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Sustainable urbanisation project named winner of Newton China Prize

Image credit: Sheng-Feng Qin

A research project that combines big data and the principles of service design to improve the lives of elderly people in parts of China has been awarded the prestigious £200,000 Newton China Prize 2019.

The project, called ‘Transforming service design and big data technologies into sustainable urbanisation’, is led by Northumbria University in the UK and the Chinese Academy of Sciences.

The Newton Prize showcases science and innovation partnerships between the UK and designated countries that are helping to solve global development challenges.

The winning project’s UK team is led by Sheng-feng Qin, professor of design at Northumbria University. Following the announcement, he said: “Countries around the world are struggling to meet the challenge of rapid urban expansion and ageing populations.

“In developing countries economic progress places even greater pressure on vital but under-resourced services such as healthcare and transportation. There is a need for smarter, more accessible services which improve people’s wellbeing and ability to contribute to society and the economy.

“Winning the 2019 Newton China Prize means our UK and Chinese partners can continue to work together to develop our project to promote sustainable healthcare and social care policies, services and technologies in China for villagers and the vulnerable.”

The researchers are applying big data and service design principles to the difficulties people face in villages and cities, leading to improved transport services and better access and suitability of core services for elderly people.

Presenting the award, Dame Barbara Woodward, British Ambassador to China, said: “I am delighted to award the Newton Fund prize to this fantastic project, which is helping to make our cities more liveable for our ageing population.

“The UK-China research partnership has delivered huge benefits to the world in tackling global challenges and achieving the United Nations Sustainable Development Goals. The Newton Fund has played a key role in bringing the best UK and Chinese scientists together and will continue to provide more opportunities in the future.”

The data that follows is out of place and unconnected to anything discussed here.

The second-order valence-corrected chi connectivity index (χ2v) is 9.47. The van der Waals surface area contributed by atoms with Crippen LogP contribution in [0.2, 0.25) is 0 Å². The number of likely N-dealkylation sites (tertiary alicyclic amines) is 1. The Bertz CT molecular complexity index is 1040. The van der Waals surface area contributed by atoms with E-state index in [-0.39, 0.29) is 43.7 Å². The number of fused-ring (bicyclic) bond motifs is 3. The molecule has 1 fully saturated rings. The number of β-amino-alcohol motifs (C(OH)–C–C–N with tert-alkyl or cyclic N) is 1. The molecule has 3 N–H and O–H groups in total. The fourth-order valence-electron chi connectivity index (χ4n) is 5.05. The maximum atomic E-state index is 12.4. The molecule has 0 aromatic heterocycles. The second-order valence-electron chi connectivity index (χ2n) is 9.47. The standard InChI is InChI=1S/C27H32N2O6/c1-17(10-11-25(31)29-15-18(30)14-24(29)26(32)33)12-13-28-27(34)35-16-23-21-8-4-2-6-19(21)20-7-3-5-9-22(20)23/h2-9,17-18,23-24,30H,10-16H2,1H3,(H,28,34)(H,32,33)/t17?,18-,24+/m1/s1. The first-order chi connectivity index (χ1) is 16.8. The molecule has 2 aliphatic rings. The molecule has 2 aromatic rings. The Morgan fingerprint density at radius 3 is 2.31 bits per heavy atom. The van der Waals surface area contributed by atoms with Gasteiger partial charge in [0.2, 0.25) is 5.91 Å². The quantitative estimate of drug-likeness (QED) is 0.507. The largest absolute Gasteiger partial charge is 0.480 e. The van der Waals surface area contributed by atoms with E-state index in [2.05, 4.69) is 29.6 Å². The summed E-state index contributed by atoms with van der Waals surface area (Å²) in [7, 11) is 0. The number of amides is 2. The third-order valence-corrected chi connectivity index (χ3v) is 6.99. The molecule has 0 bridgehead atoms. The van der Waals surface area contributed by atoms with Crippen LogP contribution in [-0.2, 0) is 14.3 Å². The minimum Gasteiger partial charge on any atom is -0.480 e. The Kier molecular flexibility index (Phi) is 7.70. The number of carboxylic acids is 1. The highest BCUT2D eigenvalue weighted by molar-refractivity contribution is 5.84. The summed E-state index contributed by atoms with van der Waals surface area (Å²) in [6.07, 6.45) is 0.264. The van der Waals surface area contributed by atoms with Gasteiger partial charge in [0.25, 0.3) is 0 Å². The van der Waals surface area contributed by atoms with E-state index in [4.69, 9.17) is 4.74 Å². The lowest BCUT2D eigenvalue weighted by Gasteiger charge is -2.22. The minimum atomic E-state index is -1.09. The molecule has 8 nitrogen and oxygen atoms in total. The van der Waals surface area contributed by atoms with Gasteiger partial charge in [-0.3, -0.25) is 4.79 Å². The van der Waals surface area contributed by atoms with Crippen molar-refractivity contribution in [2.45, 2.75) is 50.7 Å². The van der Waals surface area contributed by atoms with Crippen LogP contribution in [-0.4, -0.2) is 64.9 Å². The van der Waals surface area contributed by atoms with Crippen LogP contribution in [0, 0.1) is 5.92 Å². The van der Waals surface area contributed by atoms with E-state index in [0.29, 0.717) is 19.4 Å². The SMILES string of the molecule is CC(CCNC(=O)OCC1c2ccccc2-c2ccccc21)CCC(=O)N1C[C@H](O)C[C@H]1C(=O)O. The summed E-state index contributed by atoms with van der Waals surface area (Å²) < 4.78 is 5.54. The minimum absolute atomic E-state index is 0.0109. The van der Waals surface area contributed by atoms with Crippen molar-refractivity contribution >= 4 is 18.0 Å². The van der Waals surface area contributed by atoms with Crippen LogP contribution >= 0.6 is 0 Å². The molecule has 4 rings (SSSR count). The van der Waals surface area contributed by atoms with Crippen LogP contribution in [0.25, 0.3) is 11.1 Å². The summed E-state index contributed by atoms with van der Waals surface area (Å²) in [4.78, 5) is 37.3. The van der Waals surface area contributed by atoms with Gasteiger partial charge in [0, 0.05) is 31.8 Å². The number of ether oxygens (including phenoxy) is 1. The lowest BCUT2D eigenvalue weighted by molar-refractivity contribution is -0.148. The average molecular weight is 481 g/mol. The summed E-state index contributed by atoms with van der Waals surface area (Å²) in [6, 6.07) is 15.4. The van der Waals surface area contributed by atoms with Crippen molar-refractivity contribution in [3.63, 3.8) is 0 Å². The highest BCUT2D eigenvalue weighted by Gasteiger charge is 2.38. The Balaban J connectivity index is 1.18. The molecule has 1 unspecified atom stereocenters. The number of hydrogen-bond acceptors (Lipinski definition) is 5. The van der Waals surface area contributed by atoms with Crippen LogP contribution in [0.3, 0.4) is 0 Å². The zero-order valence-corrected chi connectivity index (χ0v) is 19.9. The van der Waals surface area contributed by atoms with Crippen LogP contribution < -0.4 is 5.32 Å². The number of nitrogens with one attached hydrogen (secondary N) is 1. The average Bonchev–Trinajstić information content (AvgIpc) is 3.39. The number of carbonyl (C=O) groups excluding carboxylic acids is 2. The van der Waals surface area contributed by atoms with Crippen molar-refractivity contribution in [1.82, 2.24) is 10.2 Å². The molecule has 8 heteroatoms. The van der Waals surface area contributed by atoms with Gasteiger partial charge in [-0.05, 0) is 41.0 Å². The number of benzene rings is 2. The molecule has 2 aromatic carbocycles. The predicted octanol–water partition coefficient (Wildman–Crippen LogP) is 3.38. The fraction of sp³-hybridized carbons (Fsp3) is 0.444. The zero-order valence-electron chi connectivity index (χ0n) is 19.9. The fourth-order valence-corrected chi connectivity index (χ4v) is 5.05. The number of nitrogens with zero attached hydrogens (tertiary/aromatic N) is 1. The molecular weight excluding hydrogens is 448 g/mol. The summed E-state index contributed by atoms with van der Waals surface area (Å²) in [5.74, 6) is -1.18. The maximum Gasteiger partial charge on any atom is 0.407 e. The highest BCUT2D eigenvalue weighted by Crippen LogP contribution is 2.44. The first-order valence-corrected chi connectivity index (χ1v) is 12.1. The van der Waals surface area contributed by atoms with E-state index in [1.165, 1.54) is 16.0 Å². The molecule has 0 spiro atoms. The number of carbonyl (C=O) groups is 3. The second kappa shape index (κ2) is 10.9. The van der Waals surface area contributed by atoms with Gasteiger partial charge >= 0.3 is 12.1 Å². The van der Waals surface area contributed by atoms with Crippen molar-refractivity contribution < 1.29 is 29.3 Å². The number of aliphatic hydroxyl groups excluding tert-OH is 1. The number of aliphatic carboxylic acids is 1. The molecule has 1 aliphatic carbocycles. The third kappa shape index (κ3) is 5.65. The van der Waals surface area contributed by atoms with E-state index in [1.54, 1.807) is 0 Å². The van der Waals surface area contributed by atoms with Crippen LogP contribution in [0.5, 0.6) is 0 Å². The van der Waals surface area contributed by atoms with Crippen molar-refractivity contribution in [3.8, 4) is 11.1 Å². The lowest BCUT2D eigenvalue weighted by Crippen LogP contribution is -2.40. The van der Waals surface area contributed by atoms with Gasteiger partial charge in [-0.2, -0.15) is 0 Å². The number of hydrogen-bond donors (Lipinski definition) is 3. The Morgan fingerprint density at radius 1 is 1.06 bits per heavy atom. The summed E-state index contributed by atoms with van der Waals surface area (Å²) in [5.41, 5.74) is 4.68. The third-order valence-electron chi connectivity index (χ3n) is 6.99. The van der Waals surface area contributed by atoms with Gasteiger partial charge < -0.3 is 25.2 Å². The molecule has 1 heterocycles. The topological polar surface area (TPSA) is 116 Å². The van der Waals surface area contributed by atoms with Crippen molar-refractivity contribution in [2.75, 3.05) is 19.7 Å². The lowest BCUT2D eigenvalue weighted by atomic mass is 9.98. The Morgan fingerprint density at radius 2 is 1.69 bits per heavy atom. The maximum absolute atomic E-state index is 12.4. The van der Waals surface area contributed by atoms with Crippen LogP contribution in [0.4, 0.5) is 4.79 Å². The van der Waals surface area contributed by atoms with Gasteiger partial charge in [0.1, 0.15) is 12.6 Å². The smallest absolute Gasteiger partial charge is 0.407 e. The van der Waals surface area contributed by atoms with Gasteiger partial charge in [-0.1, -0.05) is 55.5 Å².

Professor Wang Hongan from the Chinese Academy of Sciences Institute of Software Design said: “With Newton Fund support, we have brought together an interdisciplinary research team, combining the UK’s strength in service design and China’s strength in big data analysis and natural interaction technology to provide intellectual and human support to resolve the issues of global sustainable urbanisation. We hope to use our technology to provide personalised services to vulnerable groups in cities such as the elderly and disabled.”

The project has been supported by the British Council and National Natural Science Foundation of China.

The Newton Fund brings together researchers from the UK and partner countries to support economic development, social welfare and increased research and innovation capacity. It is managed by the Department for Business, Energy and Industrial Strategy (BEIS).

The annual Newton Prize is awarded for the best research or innovation promoting the economic development and social welfare of Newton Fund partner countries. Eligible prize countries for 2019 were China, Indonesia and the Philippines.

Five projects were shortlisted for the China category in 2019. The others were:

  • A new generation of solar panels to reduce fuel consumption and support our transition to a low-carbon economy
  • A nature-based solution to tackle the problem of rising water levels due to climate change
  • Protecting cities against the challenges of climate change and extreme weather
  • Vaccines to combat avian disease and support food security

Professor John Loughhead, chief scientific adviser to BEIS, said: “These shortlisted projects demonstrate how efforts to tackle global development challenges can change lives. As well as making a valuable contribution to global goals, these partnerships also develop new and fruitful networks between researchers and provide vital career opportunities to researchers and innovators.”

Another three UK-China partnerships have been shortlisted for the Newton Prize 2019 Chair’s Award, a prize of up to £500,000 for a project that demonstrates the best knowledge exchange and partnership development. The winner of the Chair’s Award will be announced in February.

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